Exercise: Let an animal inspire your writing. 1. Write AS the animal, like Dick King-Smith and E.B. White did. Using their point of view, write about your animal or one you’ve read about in the news. Or create one completely from fantasy. 2. Ever have a pet or meet an animal that made an impression on you? Describe this pet using active verbs and sensory description. 3. Change that paragraph or two into a vivid poem.

Poetry Out Loud

March 26, 2009

Congratulations to Poetry Out Loud Finalists and Winners!

County’s Poetry Out Loud Champion is Named

On Sunday, February 8 twelve finalists competed to represent Contra Costa County in Poetry Out Loud’s State Championship next month. They recited two poems each, from memory, to an audience of nearly 200 at the Dougherty Valley Performing Arts Center in San Ramon.

First place winner Diane Rodriguez. She is a junior at Monte Vista High in Danville. Her interpretations of “the mother” by Gwendolyn Brooks, and “To Althea from Prison”, written in the seventeenth century by Richard Lovelace, wowed the audience and won her the $300 first prize. Annelyse Gelman, a senior at Miramonte High in Orinda as the runner-up received $200. Third place and $100 went to Savannah Ridgley, is a freshman at Mt. Diablo High in Concord.

After seeing this on last night, I dreamed I was in the center of a room of high school students. They were teaching me how to perform their poetry. I just wasn’t “getting it.” But I was enthralled with their rhythms, their creativity, and their energy!

Exercise: Read poetry today to inspire the poet in you. Choose your favorite poem and read it aloud until you feel the rhythm of the poem. Let the rhythm work its way into your own writing today.

Temptation within your reach . . .

March 25, 2009

“Number three,” bellows out the bingo caller.

Dad’s hand reaches across the bingo board, shaking slightly. I help him hold onto his card so his right hand can slide the plastic window closed.
“Way to go,” I say.
He smiles but his eyes don’t leave his cards.
“Hey! Only one more number and you’ll win,” I point out to him.
“Number 70,” yells the caller.
“Bingo,” says Dad.
I clap.
“Another one!” says his friend.
I congratulate him. It’s his lucky day. And my father’s favorite activity at his nursing home.
He’s only recently had to move here, since Parkinson’s Disease has robbed him of his ability to swallow food properly. Repeated aspiration pneumonias have required permanent tube feeding.

Can YOU imagine never, ever tasting another piece of your favorite meal again? When you’re thirsty, not being able to take a cool drink? Not even a sip?

Dad chooses his bingo prize. “We’re running out of prizes,” says the bingo caller. He mentions that potato chips was a prize.
“He couldn’t have that anyway,” I say.
“What do you mean?” asks Dad’s friend, Phyllis. “He chose that prize first. He ate some and loves them!”
I look at Dad. He stares at his hands in his lap.
At least he didn’t choke to death. But will pneumonia follow in a few days? I’m stunned he ate them. Did he forget?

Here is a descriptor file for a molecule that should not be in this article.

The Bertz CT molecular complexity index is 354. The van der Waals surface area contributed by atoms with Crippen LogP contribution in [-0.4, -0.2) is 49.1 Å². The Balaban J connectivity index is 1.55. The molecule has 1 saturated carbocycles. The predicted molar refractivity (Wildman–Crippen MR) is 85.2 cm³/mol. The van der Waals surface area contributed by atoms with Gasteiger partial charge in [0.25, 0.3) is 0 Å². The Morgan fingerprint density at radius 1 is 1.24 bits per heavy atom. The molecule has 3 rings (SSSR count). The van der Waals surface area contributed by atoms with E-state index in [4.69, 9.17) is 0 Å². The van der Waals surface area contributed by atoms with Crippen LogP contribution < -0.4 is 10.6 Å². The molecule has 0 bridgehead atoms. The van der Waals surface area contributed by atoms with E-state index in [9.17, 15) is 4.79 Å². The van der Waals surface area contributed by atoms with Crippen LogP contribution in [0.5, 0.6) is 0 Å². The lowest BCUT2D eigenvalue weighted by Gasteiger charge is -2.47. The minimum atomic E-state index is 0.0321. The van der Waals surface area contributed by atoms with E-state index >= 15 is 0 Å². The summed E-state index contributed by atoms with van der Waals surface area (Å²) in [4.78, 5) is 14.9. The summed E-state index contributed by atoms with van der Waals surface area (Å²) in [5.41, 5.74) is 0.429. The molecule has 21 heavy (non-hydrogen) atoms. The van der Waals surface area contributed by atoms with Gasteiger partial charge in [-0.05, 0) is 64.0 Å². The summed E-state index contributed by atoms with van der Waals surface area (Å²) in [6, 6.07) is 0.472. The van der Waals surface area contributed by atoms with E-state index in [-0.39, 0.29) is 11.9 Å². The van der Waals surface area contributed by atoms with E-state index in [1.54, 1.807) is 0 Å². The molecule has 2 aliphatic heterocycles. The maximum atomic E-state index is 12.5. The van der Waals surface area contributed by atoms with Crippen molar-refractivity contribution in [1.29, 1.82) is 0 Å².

He looks up. But he doesn’t meet my eyes.
“I must have forgotten,” he says.
I stare at him which forces him to look at me.
His eyes water.
“It’s okay, Dad. “It would have looked good to me too.”
I rub his shoulder. And hope.
Later, I have a talk with the staff.

I know if it were me, and food were my choice, I’d have licked my fingers clean. How good those salty, crisp chips must have tasted after the past three months of not eating anything at all?

I’m glad he cheated. After all, if he hadn’t cheated, the other option would have been worse. It would have meant he had forgotten. To forget something that important is something I don’t want to think about.

In December, my father chose this tube. If placed in this same situation, I’m not so sure I would have made the same choice. But who knows? I’ve discovered the decisions we make at 50, change at age 90.

Writing Exercise: 1. When has temptation lured you into a choice, decision, or action? 2. Write a short story about a character who is tempted by an object or another character and this propels the plot forward.

Newspapers from all over the world

March 24, 2009

Newspapers from all over the world

Get Ready for Poetry Month!

March 24, 2009

On Anastasia Suen’s Blog Site, she is posting poems by K-12 students.
Are you ready for Poetry Month?
March 18, 2009
I’m the author of Pencil Talk and Other School Poems.

For Poetry Month 2009 I invite K-12 students to write their own school poems and send them to me so I can post them on this blog.

They always tell writers to write what you know!

(All poems posted in the comments will be emailed to me for review. I will post one poem a day during Poetry Month.)
Poetry Month blog:

Social Networking for Writers Class

March 23, 2009

How to Blog, Tweet, and Friend (and Still Have Time to Write)
Need help navigating all the online promotion possibilities on the web?
Want to increase your web presence but unsure what to do next?
Reluctant to add one more item to your to-do list?
Do you have the Twitter Jitters?
Then this 4-day ONLINE introductory class to Social Media is for you.

This class is conducted entirely online.

We’ll cover an overview of many of the current online social media platforms such as Blogs, Facebook, Myspace, Twitter, Amazon Connect, JacketFlap, Linkedin (and more) and how authors are using them. You’ll learn why “friend” has become a verb, how to “tweet” for research experts, and what you can do about managing your time with all this new online activity. You will set up new social media platforms and learn how to enrich the ones you do have.

More details and how to register can be found here:

Historical Fiction 1900 . . . Book Recommendations Anyone?

March 23, 2009

I’m compiling a list of books for teachers that take place at the turn of the century. If you have a book that fits this category and it’s a PAL book (see the SCBWI website for guidelines . . . ), let me know. Or, if you’d just like to suggest a fabulous one you’ve read, that’s fine too.

And for non-writers who are book lovers, just sent me a great historical fiction title for kids, set around the time of 1900. Thanks! Liz

Is there science fiction in your life?

March 23, 2009

Happy Birthday Eleanor Cameron! (1912-1996) A native of Canada, she spent most of her life in California. This children’s author is best known for The Mushroom Planet novels. Since 1992, has presented the Eleanor Cameron Award for Excellence in Children’s Science Fiction.

Checking out their awards, I find Whales on Stilts by M.T. Anderson won in 2005. If you haven’t read it, it’s a hoot! If you are an adult, don’t be intimidated by a young adult book. It’s hysterical, and really, you can handle it . . .

Writing Exercise 1: Ever have a science fiction-type experience in your own life? See a strange being/light or have a bizarre happening? Write a paragraph or two explaining that event.
2. After reading some good science fiction to inspire you, try your own story or poem in this genre.